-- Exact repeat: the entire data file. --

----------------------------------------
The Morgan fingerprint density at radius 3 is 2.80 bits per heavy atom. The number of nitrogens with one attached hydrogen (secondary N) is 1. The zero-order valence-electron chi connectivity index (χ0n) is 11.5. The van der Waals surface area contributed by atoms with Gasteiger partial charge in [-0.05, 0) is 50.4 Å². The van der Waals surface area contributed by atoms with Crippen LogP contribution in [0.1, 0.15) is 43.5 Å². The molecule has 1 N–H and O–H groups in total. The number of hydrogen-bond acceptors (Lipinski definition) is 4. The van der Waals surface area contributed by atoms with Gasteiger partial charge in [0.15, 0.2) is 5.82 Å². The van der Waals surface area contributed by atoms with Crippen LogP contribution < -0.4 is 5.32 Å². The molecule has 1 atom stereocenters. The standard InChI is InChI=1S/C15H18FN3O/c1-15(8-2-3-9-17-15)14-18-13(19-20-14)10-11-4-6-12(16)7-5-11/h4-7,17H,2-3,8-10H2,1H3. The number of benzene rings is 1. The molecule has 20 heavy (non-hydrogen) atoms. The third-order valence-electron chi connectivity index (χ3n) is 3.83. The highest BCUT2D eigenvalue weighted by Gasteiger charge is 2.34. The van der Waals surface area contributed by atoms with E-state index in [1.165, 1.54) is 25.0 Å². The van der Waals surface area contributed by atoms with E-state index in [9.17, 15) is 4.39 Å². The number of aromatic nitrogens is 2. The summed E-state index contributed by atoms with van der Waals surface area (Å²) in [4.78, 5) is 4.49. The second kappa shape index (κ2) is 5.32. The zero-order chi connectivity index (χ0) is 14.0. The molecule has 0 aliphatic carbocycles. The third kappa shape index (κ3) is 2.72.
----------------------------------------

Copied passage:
The Morgan fingerprint density at radius 3 is 2.80 bits per heavy atom. The number of nitrogens with one attached hydrogen (secondary N) is 1. The zero-order valence-electron chi connectivity index (χ0n) is 11.5. The van der Waals surface area contributed by atoms with Gasteiger partial charge in [-0.05, 0) is 50.4 Å². The van der Waals surface area contributed by atoms with Crippen LogP contribution in [0.1, 0.15) is 43.5 Å². The molecule has 1 N–H and O–H groups in total. The number of hydrogen-bond acceptors (Lipinski definition) is 4. The van der Waals surface area contributed by atoms with Gasteiger partial charge in [0.15, 0.2) is 5.82 Å². The van der Waals surface area contributed by atoms with Crippen LogP contribution < -0.4 is 5.32 Å². The molecule has 1 atom stereocenters. The standard InChI is InChI=1S/C15H18FN3O/c1-15(8-2-3-9-17-15)14-18-13(19-20-14)10-11-4-6-12(16)7-5-11/h4-7,17H,2-3,8-10H2,1H3. The number of benzene rings is 1. The molecule has 20 heavy (non-hydrogen) atoms. The third-order valence-electron chi connectivity index (χ3n) is 3.83. The highest BCUT2D eigenvalue weighted by Gasteiger charge is 2.34. The van der Waals surface area contributed by atoms with E-state index in [1.165, 1.54) is 25.0 Å². The van der Waals surface area contributed by atoms with E-state index in [9.17, 15) is 4.39 Å². The number of aromatic nitrogens is 2. The summed E-state index contributed by atoms with van der Waals surface area (Å²) in [4.78, 5) is 4.49. The second kappa shape index (κ2) is 5.32. The zero-order chi connectivity index (χ0) is 14.0. The molecule has 0 aliphatic carbocycles. The third kappa shape index (κ3) is 2.72.